The Spaniels' great 'Pookie' Hudson left us five years ago

10/12/2012, 4:17 p.m.
Colony Records was my place for original Black R&B

That summer, I spent a week researching in Gary, Ind., with the original group and learned Hudson wrote some 200 songs, 120 of which they recorded. I'll never forget them singing a cappella for me in Willie C. Jackson's basement rec room, as well as the hospitality of Hudson and Opal Courtney Jr., with whom I stayed. And we talked about everything.

Hudson loved to mimic novelties such as Amos Milburn's "Bad, Bad Whiskey"; "Bacon Fat" (Andre Williams); "Flat Foot Floogie (with a Floy Floy)" (Slam Stewart and Slim Gaillard); "Open the Door, Richard" (Louis Jordan and his Tympany Five); "Rag Mop" (Lionel Hampton); "Mack the Knife" (Louis Armstrong); "Long Tall Sally" (Little Richard); "Moody's Mood" (King Pleasure); and "I Don't Know" (Willie Mabon).

Over the years, Hudson and I shared many special moments. On August 9, 1991, he invited Janice and I backstage at the Apollo as the Spaniels stole the show in a "Rhythm & Blues Reunion." On April 25, 1992, at Symphony Space, I hobnobbed with Hudson and the group prior to their entry into the UGHA Hall of Fame.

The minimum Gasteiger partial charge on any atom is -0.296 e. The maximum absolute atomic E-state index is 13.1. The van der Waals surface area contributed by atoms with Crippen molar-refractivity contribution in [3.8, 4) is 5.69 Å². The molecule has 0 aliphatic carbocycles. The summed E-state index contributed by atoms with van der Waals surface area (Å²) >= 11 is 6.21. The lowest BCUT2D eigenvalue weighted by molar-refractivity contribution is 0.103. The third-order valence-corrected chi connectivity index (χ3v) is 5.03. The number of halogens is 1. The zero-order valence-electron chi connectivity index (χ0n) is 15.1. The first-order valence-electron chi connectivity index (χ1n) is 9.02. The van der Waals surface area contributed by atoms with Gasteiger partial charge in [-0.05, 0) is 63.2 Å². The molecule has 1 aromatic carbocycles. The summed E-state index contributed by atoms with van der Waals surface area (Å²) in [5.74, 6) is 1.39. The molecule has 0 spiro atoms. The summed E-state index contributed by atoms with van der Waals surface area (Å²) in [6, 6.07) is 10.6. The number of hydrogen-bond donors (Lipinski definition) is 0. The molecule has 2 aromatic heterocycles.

On June 20, 1992, my pal George Sanders and I arranged a Spaniels "Father's Day Eve Concert" on the Marquette University campus in Milwaukee, which I emceed. That afternoon, I took Hudson and the group to my father's church for lunch. During the show, my friend John Givens gave him a proclamation from the Milwaukee County Executive. Afterwards, Givens and his wife, Rosa, hosted a reception for all of us at their home.

Then there was Nov. 11, 1994, when Hudson stayed at my home in Milwaukee before jamming with Al Jarreau in the studio for "The Carter-McGee Report" on WNOV-AM radio; March 1, 1997, when Susan and I mingled with Hudson and the group, along with some of their wives and friends, at a UGHA Spaniels' concert in New Jersey.

Incredibly, the Rock and Roll Hall of Fame still has not inducted the hit-making Spaniels, despite their influences. This includes 1954's smash "Goodnight Sweetheart, Goodnight," which introduced white America to Black R&B. What a shame.

One of Hudson's last recordings was a stunning version of "At Last" in 2005-made famous by Etta James-one of his former flames. So goodnight again, Hudson, I guess it was time to go. You were a true gentleman. And that's the name of that very sad tune.